A newly opened yoga studio in Dublin 2 has nailed a certain kind of atmosphere that should appeal to those wanting to escape the stresses of modern life.

Simple but transcendental design considerations mean that every aspect of the yoga studio – sound, feel, touch, taste and scent – have been given equal billing.

The ambient attitude at The Space Between, on Dublin’s Fenian Street – which offers hot yoga, meditation, breathwork and movement classes, as well as a tea room that welcomes dogs – starts with the inverted sunrise of the facade. Painted in concentric circles of orange fading to yellow, the design is based on the colour theory of the abstract Josef Alber, explains its owner, Dave Smith, who spotted the former coach house as he was cycling around the city, and persistently contacted the owner, who eventually agreed to meet him.

Smith has form in spotting city spaces. During the recession he set up the now-defunct Mabos, an events space housed in a former bicycle factory on Hanover Quay. It is now AirBnb’s head office in Dublin.

For this venture, he joined forces with designer Jordan Ralph, whose aesthetic diners at Lucky Tortoise on Aungier Street will already know.



Measuring about 450sq metres in size, the single-storey space has a tea room to the front, with a mobile phone repository behind the front desk should you wish to go off-grid for a while and enjoy a variety of brews served up in amber glass cups by Kona and supplied with two and five-minute timers to tell you how long you should let the infusion brew.

A circular mirror of graduating blues and magentas by a Dutch artist hanging on a wall bring in a pop of colour.

Steps and a set of bi-fold Espero doors, supplied by MJ Flood, and panelled in acoustic softening ash, by Newcastle-based joiners Billings & Brew, separate you from the first of the property’s two yoga studios.

This is a bright, vaulted room with its original steel support beams still in situ. It is lit from above by a roof lantern with a secondary light source supplied from the square steel LED strip lighting, supplied by Tramore-based Dlight, that reflects ambient light back up onto its ceiling planes .The strip lighting turns an invigorating kind of blue to activate circadian rhythms for early morning workouts and can drop to a manuka-honey shade for after-dark wind-down sessions.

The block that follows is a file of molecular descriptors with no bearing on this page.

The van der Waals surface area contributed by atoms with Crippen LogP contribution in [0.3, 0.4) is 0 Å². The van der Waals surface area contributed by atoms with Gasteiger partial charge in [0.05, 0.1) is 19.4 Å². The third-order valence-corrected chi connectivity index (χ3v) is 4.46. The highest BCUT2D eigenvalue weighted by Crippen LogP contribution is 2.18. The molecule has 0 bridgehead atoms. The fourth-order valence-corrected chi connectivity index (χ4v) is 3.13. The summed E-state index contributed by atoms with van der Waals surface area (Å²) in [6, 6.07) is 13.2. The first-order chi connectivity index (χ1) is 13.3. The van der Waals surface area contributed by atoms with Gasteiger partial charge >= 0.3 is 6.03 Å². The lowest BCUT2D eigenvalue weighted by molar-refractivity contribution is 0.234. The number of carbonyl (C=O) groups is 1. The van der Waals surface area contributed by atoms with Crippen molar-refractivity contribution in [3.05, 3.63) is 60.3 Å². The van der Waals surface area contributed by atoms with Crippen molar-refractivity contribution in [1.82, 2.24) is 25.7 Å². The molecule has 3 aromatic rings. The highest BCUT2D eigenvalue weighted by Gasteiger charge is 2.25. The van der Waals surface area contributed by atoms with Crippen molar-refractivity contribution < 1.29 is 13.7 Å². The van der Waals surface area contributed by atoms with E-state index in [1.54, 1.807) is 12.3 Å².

To the right of the entrance lobby there is a corridor that extends to 24 metres long, broken up by a bench, made of Irish ash, that forms the backbone to the place, Ralph explains. Neat brass Muutto coat hooks above and divided areas below give yogis a place to store their bags, coats and to sit as they undress or dress.

A drinking fountain is set into an arched niche dashed with bun-sized pebbles, that were gathered to order by Smith’s godson and his friends on a shingle beach in his native Glandore. It’s a simple but effective look that compels you to caress it.

Throughout the place is gently warmed by underfloor heating concealed beneath a blue concrete screed floor, supplied by Polished Concrete Ireland.

The bathrooms have textured white hexagonal wall tiles, flattering lights, ash lockers and really smart, frameless, opaque glass shower stalls, fabricated by Blanchardstown-based FGA Glass, which feature matte black hinges and brassware.

A delicious fragrance blend of Sandalwood, Indian frankincense, jasmine, cedarwood, blood orange and grapefruit, fills the washrooms, courtesy of the Reawaken Mauli handwash and lotion.

But the most beguiling part of the whole endeavour is its black heart, the anthracite painted room where hot yoga takes place, which runs the width of the building.

This studio feels far more intimate, the yin to its yang. It has round windows that frame glimpses of a west-facing garden where a mature native hanging ash has pride of place, and where there is a cold outdoor shower to help you cool down after a session. More beach pebbles have been strewn here to create a natural stall base. Back inside there are Therma Ray radiant ceiling panels that use infra red that heats the skin but stops you breathing in hot air, Smith explains.

Throughout the rooms pale ash speakers hang, haunting corners like ghosts. These were custom designed by musician and Choice Music Prize-winner Simon Cullen and fill each room with will well-pitched audio that enriches the experience without ever taking over. It’s all part of a very nuanced package that “helps to ground you, so that you’re better able to respond to life’s stimuli,” Smith explains.

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The space, which champions the very best in Irish design has been photographed by Smith’s friend Agata Stoinska, who runs D’Lite Studios in North Strand, and who has a background is architectural photography. Smith decided to bring in a white horse to “complete the circle”, Ralph explains , for horses had always been stabled here.

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